Delay of gratification linked to how brain structures are connected

Posted on June 5, 2015

The ability to delay gratification in chimpanzees is linked to how specific structures of the brain are connected and communicate with each other, according to researchers at Georgia State University and Kennesaw State University. Their findings were published June 3 in the Proceedings of the Royal Society B: Biological Sciences.

This study provides the first evidence in primates, including humans, of an association between delay of gratification performance and white matter connectivity between the caudate and the dorsal prefrontal cortex in the right hemisphere, said Dr. Robert Latzman, assistant professor in the Department of Psychology at Georgia State, who led the study with Dr. William Hopkins, professor of neuroscience at Georgia State.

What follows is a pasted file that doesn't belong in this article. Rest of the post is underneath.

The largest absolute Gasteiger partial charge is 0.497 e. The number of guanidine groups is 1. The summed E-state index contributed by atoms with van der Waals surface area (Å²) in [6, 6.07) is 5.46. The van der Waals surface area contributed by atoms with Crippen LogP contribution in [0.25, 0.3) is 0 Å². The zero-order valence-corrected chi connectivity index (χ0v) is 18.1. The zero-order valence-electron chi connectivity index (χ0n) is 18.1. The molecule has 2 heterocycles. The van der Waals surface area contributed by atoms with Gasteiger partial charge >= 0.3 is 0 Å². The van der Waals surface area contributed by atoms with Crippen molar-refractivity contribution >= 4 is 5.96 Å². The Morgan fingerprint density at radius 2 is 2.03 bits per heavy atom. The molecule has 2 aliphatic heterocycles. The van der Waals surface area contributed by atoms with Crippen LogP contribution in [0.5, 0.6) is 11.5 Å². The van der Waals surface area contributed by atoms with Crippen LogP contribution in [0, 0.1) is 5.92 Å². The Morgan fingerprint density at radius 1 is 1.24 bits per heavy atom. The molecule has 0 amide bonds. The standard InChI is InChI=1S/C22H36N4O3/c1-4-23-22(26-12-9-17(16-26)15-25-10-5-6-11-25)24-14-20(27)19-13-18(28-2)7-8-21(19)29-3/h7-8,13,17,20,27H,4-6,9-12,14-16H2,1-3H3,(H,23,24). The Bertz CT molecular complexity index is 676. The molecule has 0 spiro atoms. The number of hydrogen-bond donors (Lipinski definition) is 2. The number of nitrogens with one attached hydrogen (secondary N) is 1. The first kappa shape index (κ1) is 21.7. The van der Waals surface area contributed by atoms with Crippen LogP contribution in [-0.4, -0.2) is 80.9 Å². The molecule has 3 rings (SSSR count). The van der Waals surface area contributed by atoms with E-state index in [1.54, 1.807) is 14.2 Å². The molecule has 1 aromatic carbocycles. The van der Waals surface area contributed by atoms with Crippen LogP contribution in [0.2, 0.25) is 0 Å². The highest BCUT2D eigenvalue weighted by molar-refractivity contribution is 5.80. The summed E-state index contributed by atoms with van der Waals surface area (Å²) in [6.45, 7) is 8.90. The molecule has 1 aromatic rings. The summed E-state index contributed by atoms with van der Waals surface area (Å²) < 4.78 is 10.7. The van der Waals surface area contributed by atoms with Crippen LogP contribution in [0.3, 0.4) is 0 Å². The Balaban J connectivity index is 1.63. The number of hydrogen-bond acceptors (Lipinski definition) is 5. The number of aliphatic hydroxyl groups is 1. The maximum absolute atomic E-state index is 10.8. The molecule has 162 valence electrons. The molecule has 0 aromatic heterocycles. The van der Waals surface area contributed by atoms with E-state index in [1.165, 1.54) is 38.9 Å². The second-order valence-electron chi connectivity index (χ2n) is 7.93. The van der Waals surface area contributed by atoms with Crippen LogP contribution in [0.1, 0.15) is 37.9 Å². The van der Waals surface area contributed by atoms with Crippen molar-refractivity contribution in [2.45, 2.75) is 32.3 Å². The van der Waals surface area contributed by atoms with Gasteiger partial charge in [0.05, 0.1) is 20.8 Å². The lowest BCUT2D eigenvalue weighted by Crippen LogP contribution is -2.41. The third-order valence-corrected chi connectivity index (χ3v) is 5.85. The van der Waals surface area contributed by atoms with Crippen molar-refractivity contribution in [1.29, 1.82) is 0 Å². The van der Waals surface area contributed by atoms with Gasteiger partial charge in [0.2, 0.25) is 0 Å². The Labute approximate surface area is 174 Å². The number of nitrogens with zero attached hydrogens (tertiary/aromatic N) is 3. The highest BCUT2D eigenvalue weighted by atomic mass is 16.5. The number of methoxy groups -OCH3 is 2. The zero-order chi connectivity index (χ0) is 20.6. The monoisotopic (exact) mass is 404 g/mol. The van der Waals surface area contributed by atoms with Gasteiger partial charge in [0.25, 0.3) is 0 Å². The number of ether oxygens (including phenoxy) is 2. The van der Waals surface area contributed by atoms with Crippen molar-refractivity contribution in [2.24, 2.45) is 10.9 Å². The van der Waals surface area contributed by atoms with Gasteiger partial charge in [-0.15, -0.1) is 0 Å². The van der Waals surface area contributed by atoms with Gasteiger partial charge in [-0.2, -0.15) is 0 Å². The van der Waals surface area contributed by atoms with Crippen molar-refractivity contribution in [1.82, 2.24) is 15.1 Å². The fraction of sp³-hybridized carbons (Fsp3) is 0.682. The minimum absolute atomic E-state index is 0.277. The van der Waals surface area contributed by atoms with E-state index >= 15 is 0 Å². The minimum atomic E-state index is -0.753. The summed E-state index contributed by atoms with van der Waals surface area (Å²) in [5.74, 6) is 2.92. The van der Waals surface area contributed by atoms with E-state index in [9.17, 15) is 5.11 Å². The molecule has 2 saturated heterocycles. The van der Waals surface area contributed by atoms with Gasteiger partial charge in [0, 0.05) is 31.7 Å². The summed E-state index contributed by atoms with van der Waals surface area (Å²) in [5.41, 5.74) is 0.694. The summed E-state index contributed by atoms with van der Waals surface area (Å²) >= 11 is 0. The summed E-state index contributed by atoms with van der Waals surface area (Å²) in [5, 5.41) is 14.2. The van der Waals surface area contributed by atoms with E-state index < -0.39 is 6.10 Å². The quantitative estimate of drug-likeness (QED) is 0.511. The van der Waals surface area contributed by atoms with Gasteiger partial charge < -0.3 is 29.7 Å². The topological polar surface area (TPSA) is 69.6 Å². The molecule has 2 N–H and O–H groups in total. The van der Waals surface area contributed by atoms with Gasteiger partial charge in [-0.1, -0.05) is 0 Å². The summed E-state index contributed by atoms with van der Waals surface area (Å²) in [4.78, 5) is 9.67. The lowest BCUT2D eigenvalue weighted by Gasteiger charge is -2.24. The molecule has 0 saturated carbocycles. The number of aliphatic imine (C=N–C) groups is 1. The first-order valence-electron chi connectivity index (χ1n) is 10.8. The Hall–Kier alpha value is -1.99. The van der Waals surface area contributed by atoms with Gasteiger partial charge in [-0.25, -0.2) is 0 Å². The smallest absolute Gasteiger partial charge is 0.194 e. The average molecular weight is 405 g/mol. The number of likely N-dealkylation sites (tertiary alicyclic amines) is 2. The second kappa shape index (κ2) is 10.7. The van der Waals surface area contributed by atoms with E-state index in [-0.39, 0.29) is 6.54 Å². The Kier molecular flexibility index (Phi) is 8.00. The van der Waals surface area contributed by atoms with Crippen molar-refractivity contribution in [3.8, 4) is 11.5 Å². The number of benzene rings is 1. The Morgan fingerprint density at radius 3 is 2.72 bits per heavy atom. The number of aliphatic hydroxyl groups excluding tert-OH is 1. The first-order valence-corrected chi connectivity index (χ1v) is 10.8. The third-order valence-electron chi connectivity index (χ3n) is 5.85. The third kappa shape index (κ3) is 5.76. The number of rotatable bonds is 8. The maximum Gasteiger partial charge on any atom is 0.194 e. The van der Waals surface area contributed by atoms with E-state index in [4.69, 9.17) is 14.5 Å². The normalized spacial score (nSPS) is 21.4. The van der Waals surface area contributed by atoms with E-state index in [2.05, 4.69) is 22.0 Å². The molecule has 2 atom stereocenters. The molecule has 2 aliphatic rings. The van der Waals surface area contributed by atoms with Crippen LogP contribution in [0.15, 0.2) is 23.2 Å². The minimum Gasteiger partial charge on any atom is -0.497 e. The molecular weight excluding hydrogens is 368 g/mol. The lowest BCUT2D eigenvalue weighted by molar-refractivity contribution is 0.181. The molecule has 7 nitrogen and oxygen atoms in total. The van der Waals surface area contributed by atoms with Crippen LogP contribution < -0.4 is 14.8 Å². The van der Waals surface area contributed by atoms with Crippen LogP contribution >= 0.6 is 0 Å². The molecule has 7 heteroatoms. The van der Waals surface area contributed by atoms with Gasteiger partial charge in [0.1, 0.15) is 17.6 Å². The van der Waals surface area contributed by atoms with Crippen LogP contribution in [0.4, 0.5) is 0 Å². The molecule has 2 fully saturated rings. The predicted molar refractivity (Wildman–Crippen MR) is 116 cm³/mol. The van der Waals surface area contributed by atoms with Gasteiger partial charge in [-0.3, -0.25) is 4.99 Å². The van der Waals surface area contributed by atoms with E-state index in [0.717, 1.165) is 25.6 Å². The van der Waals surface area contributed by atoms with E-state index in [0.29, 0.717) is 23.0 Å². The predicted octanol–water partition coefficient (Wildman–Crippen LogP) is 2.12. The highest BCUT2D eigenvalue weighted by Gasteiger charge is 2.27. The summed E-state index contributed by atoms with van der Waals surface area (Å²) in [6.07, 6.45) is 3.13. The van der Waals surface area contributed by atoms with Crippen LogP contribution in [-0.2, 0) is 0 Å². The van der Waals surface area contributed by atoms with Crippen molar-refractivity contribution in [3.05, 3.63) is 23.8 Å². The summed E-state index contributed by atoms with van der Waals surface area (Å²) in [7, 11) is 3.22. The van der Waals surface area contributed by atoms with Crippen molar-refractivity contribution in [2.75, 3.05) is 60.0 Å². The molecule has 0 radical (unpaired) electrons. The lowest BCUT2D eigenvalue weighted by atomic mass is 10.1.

The researchers found higher white matter connectivity between the caudate and dorsal prefrontal cortex in the right hemisphere of the brain was associated with the learning of delay of gratification.

Delay of gratification, the need to control emotional and behavioral impulses, is one of the earliest demands placed on individuals and is of critical importance, Latzman said.

"Delay of gratification or self-control is core to a number of different types of mental illnesses, most notably ADHD (attention deficit/hyperactivity disorder)," said Latzman. "This ability and the developmental process that occurs when children learn to delay gratification and inhibit an immediate want for a longer-term goal is a hugely important developmental milestone."

There is a considerable need for understanding connections among brain regions associated with delay of gratification abilities, such as the two regions that showed significant results in this study, Latzman said.

To read the full article, click on the link below.


Category(s):Adult psychological development, Child Development

Source material from Georgia State University


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